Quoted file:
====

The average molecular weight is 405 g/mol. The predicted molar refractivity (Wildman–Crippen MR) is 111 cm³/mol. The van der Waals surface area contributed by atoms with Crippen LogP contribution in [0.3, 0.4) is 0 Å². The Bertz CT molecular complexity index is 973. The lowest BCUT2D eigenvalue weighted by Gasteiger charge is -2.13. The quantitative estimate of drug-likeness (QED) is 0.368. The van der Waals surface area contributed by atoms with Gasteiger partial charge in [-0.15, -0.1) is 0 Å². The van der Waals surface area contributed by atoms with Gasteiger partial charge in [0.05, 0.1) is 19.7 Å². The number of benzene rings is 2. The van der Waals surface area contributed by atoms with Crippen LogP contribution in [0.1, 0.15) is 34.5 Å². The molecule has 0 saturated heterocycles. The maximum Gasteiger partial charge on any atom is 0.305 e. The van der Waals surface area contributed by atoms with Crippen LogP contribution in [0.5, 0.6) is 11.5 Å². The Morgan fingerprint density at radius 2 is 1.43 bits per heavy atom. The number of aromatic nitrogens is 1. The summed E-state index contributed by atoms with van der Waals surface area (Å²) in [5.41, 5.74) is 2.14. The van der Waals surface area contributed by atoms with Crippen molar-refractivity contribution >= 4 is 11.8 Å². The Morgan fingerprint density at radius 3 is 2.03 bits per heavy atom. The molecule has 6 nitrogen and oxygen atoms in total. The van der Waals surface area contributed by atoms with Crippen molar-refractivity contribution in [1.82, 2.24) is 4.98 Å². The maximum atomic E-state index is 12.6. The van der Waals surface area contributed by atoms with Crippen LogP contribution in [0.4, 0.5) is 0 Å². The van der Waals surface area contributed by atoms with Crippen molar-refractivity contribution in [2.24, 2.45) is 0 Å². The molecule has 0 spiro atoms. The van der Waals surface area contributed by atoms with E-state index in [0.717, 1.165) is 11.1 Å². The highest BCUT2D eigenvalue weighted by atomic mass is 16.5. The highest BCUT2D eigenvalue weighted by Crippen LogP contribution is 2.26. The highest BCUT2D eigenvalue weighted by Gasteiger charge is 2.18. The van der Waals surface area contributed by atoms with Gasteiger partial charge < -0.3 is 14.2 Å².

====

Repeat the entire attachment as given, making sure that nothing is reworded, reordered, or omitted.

The average molecular weight is 405 g/mol. The predicted molar refractivity (Wildman–Crippen MR) is 111 cm³/mol. The van der Waals surface area contributed by atoms with Crippen LogP contribution in [0.3, 0.4) is 0 Å². The Bertz CT molecular complexity index is 973. The lowest BCUT2D eigenvalue weighted by Gasteiger charge is -2.13. The quantitative estimate of drug-likeness (QED) is 0.368. The van der Waals surface area contributed by atoms with Gasteiger partial charge in [-0.15, -0.1) is 0 Å². The van der Waals surface area contributed by atoms with Gasteiger partial charge in [0.05, 0.1) is 19.7 Å². The number of benzene rings is 2. The van der Waals surface area contributed by atoms with Crippen LogP contribution in [0.1, 0.15) is 34.5 Å². The molecule has 0 saturated heterocycles. The maximum Gasteiger partial charge on any atom is 0.305 e. The van der Waals surface area contributed by atoms with Crippen LogP contribution in [0.5, 0.6) is 11.5 Å². The Morgan fingerprint density at radius 2 is 1.43 bits per heavy atom. The number of aromatic nitrogens is 1. The summed E-state index contributed by atoms with van der Waals surface area (Å²) in [5.41, 5.74) is 2.14. The van der Waals surface area contributed by atoms with Crippen molar-refractivity contribution >= 4 is 11.8 Å². The Morgan fingerprint density at radius 3 is 2.03 bits per heavy atom. The molecule has 6 nitrogen and oxygen atoms in total. The van der Waals surface area contributed by atoms with Crippen molar-refractivity contribution in [1.82, 2.24) is 4.98 Å². The maximum atomic E-state index is 12.6. The van der Waals surface area contributed by atoms with Crippen LogP contribution in [0.4, 0.5) is 0 Å². The van der Waals surface area contributed by atoms with Crippen molar-refractivity contribution in [2.24, 2.45) is 0 Å². The molecule has 0 spiro atoms. The van der Waals surface area contributed by atoms with E-state index in [0.717, 1.165) is 11.1 Å². The highest BCUT2D eigenvalue weighted by atomic mass is 16.5. The highest BCUT2D eigenvalue weighted by Crippen LogP contribution is 2.26. The highest BCUT2D eigenvalue weighted by Gasteiger charge is 2.18. The van der Waals surface area contributed by atoms with Gasteiger partial charge < -0.3 is 14.2 Å².